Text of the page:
Alzheimer’s Disease is a growing problem in the modern world. In the past, life expectancy was shorter — people rarely lived long enough to develop the illnesses associated specifically with aging. It is a testament to modern medicine that people are living longer. However, as this continues, more people will develop Alzheimers or other dementia-related conditions during their lifetime.
Psychedelics As A Treatment for Alzheimer’s Disease
A growing cohort of scientists however, think there could be hope on the horizon for a condition that previously had very little in the way of treatments. Psychedelics, such as psilocybin (from magic mushrooms and truffles) and LSD have powerful anti-inflammatory properties. They also improve the brain’s neuroplasticity and fight brain-based symptoms with microbiological action.
Globally, around 50 million people are living with dementia, with Alzheimer’s disease accounting for approximately 50 – 70% of these cases. With the growing and aging world population, this number is set to triple. This means any potential methods for the alleviation of these conditions are painfully welcome. This is one of the reasons that the budding psychedelic research is receiving so much attention — there really has been no spark of hope up until now.
What is Alzheimer’s Disease?
Alzheimer’s disease is a progressive neurological disorder. Normal aging generally causes neurodegeneration — the atrophy and decay of brain cells. However, those suffering with Alzheimer’s experience this to a pathological degree, meaning it happens both far more rapidly and severely. The most common cause of dementia, it is characterized by a decline in cognitive, behavioral and social skills, and thus the ability to function and live independently. Alzheimer’s is also linked to brain inflammation.
The cause of this is not clear, but the effects caused by inflammation can be as devastating as neurodegeneration. Inflammation impacts general brain functioning, which increases the problems with memory and learning.
Both neurodegeneration and brain inflammation can severely impact mental health. According to some studies over 40% of Alzheimer’s sufferers show diagnosable symptoms of depression. This means that overall Alzheimer’s patients tend to have a very poor quality of life.
A Multi-Pronged Attack
A recent study, published in Current Topics in Behavioural Sciences explored the multi-pronged way that psychedelics could be used to combat the various symptoms of degenerative brain disease.
There is a promising overlap in the the benefits associated with psychedelic therapy, and the symptoms of Alzheimers. Psilocybin and LSD have remarkable anti-inflammatory capabilities, which have the potential to combat the brain inflammation displayed with the disease.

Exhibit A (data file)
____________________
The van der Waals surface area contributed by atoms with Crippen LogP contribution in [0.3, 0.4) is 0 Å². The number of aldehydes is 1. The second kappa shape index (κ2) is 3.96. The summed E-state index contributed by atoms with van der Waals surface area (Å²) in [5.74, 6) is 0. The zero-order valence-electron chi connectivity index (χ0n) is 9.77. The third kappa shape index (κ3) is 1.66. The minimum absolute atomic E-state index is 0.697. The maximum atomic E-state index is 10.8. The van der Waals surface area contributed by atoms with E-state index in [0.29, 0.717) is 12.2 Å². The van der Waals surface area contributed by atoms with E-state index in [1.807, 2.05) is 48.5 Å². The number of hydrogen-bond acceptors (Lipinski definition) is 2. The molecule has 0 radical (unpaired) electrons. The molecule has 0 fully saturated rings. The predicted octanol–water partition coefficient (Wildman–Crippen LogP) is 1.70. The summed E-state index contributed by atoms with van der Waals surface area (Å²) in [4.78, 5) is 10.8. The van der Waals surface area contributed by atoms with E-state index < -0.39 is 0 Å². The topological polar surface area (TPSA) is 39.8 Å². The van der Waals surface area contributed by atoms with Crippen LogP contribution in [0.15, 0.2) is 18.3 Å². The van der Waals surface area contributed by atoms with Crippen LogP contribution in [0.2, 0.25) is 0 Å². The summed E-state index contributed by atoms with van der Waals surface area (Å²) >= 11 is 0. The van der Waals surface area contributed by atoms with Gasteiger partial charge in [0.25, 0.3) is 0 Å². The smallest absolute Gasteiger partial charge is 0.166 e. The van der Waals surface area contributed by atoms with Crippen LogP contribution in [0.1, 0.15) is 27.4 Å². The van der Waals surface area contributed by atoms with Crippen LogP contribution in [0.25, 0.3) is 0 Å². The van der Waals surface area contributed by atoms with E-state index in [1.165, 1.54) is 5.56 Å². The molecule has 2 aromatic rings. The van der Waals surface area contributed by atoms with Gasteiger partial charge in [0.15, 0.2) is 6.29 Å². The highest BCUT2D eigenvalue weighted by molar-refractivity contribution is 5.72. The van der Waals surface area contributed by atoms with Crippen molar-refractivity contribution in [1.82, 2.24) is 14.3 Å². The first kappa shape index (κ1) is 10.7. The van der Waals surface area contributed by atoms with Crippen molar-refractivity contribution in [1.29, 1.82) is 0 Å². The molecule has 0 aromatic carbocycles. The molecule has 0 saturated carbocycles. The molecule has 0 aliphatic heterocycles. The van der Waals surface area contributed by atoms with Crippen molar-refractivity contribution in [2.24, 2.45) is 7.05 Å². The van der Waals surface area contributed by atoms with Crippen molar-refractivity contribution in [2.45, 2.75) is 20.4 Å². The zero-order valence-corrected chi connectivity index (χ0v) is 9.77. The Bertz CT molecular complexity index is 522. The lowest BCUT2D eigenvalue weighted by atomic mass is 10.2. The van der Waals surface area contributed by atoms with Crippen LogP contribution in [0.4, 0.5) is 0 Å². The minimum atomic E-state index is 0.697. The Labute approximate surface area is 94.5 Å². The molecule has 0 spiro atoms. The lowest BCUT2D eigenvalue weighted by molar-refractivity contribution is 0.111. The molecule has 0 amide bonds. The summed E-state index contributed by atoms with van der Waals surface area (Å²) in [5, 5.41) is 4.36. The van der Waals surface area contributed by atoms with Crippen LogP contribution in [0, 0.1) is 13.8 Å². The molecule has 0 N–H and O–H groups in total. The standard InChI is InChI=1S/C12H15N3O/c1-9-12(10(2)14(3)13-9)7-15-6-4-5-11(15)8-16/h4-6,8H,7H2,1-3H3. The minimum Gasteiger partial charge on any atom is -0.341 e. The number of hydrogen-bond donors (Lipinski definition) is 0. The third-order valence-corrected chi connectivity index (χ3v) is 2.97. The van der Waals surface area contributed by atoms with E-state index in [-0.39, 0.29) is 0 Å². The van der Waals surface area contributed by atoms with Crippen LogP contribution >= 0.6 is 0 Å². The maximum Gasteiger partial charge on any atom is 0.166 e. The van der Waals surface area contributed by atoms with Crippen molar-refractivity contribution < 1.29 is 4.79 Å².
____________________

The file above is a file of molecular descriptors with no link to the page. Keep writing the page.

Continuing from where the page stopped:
Additionally, as much as Alzheimer’s is associated with brain degeneration, psychedelics are beginning to be associated with improved neuroplasticity of the brain. This means its ability to grow new neural pathways and change. The frontal lobe and other brain areas that are damaged by Alzheimer’s may have the possibility to improve and grow under the administration of psychedelics.
Psychedelics Aid Memory Recall and Mood
The paper’s researchers, headed by Dr. Albert Garcia-Romeu, also flagged-up that autobiographical memory is altered during a psilocybin or LSD experience. This means they could perhaps be used to improve memory recall and clarity. The researchers wrote:
“…acute changes in autobiographical memory during psychedelic effects have also been reported, suggesting LSD and psilocybin can facilitate recall and vividness of salient life memories, a potentially relevant mechanism for treatment of [Alzheimer’s disease].”
Finally, the research found that the most researched use for psychedelics — as a treatment for mental health conditions — was also pertinent here. As well as combating the brain deterioration caused by Alzheimer’s psychedelics could also treat the depression associated with the diagnosis.
Care For Both Sufferers And Society
Of course, there is currently no definitive cure for a condition like Alzheimer’s. However, Dr. Garcia-Romeu and his John Hopkins University colleagues believe that psychedelics could ease the pain of both sufferers of the condition, and the society who cares for them.
The researchers concluded:
“In sum, three converging biological pathways may be responsible for induced neural plasticity resulting in long-lasting and profound effects following psychedelic administration …
In addition, classic psychedelics ’ antidepressant and anxiolytic effects could provide important inroads for promoting psychological benefits in patients struggling with AD and neuropsychiatric comorbidities such as depression and apathy.”
To put it more clearly, psychedelics have the potential to target the biological, cognitive and psychological symptoms of Alzheimer’s disease. Talk about a triple threat.
More Promising Findings To Come
At this very moment John Hopkins University is recruiting volunteers to take part in a study. This study will explore the use of psilocybin to treat depression caused by an Alzeheimer’s diagnosis. The researchers will administer either a high or moderate dose to volunteers over a course of 8 weeks. During this time, and for 6 months after, they will attend therapeutic meetings. These will be used to assess their mood and quality of life. This will be a key stepping stone in measuring those in the earlier stages of the disease’s reaction to psilocybin.
Research is continuing apace, so fingers crossed there will be more promising findings to come!